A SUPL based A-GPS simulator support for indoor positioning
During recent years location technologies have emerged as a research area with many possible applications and potential impacts in wireless communications, surveillance, and military equipment, etc. This is essentially driven by the success of US Global Positioning System (GPS) and the development of other Global Navigation Satellite Systems (GNSS). Conventional GPS receivers are designed to operate in open-sky environments and have difficulty dealing with signal blockage from buildings and foliage which deteriorates their performance in urban canyons, indoors, and underground. This is mainly due to additional attenuations and multipath distortions of satellite signals which are already weakened due to long distance propagation losses.
In recent years, engineers have developed receivers that perform satisfactorily even with severely attenuated signals by providing external assistance such as satellite orbit parameters, reference time and coarse locations. This approach known as Assisted GPS (A-GPS) significantly facilitates the acquisition of satellite signals, relieves the receiver from the data demodulation tasks, and overall increases start-up sensitivity by as much as 25dB when used in combination with massive correlators. A-GPS is one of the standardized technologies for safety applications. US Federal Communication Commission Enhanced 911 (E911) Mandate seeks to improve the effectiveness and reliability of wireless 911 services by providing emergency services personnel with location information that will enable them to dispatch assistance to wireless 911 callers much more quickly.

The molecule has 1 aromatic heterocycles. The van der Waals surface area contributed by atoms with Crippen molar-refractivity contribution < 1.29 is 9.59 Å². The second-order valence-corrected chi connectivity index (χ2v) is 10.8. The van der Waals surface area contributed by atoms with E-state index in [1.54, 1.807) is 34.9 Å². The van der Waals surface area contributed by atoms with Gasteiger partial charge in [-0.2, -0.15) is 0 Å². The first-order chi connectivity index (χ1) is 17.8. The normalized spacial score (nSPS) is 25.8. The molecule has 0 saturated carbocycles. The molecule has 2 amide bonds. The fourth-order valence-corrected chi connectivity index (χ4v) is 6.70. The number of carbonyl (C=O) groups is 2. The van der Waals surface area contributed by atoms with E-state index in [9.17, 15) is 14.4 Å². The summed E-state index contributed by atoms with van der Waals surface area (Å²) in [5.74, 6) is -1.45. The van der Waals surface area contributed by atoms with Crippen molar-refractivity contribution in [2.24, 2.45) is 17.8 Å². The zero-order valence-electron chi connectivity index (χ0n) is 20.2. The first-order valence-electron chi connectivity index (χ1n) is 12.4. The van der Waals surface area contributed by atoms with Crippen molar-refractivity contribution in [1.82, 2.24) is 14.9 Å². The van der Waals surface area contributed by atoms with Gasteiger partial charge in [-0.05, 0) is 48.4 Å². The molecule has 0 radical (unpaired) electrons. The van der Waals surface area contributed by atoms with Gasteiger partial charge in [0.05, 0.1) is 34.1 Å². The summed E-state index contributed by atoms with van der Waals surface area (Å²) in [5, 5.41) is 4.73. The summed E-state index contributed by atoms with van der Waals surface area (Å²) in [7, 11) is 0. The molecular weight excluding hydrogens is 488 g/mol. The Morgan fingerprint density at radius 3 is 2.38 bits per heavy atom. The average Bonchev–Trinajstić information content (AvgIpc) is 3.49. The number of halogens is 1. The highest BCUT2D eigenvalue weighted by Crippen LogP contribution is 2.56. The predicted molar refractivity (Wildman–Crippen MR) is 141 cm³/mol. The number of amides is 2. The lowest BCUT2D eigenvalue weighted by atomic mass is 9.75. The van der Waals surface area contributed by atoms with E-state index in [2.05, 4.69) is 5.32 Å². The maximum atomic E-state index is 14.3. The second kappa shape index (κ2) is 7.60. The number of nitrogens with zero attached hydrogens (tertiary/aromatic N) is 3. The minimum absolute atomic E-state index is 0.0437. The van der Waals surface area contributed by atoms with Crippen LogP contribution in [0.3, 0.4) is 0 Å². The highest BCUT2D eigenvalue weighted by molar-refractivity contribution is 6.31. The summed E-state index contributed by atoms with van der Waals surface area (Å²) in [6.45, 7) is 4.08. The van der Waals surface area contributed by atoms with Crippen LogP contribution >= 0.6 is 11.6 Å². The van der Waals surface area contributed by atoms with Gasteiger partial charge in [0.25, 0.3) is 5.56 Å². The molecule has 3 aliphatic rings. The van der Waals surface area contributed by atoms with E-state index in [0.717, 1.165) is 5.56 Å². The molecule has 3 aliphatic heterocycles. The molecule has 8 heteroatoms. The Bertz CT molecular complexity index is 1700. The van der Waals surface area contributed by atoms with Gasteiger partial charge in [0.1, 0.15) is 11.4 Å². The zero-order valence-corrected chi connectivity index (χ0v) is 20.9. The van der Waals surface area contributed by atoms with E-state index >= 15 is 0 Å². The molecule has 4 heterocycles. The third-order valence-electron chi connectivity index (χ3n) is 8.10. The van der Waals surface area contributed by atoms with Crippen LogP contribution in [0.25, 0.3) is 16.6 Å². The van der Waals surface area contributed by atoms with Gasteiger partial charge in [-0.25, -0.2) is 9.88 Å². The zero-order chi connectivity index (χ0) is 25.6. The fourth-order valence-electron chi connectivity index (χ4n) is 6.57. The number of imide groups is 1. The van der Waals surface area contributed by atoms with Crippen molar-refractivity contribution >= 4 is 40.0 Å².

In A-GPS technology, the assistance data which consists of coarse time, coarse location, ephemeris and almanac data is generated offline and it is transferred to the receivers through communication links. A typical receiver development relies on testing and tuning using GPS simulators. As the A-GPS technology relies on a network involvement for assistance delivery the simulation of A-GPS is very challenging. This thesis provides an approach to overcome the aforementioned limitation and develops A-GPS extension for conventional GPS simulators in accordance to a state-of-the-art standard---Secure User Plane Location (SUPL) protocol. It is a User Plane location protocol which makes use of user data channels such as Internet Protocol (IP) link to enable location based services.
Another research topic in this thesis is a cost-efficient block-correlator algorithm and Labview-based implementation for so-called software GPS receivers. Software GPS receiver (GPS SDR) is a very attractive concept suitable for various hosting platforms. Computational complexity is the main challenge in implementing such receivers as advanced receivers should have hundreds to thousands of correlators. This thesis presents block correlators capable of processing several correlations at a cost of one. The correlators is incorporated in a GPS receiver tracking loop and tested with NI GPS simulator.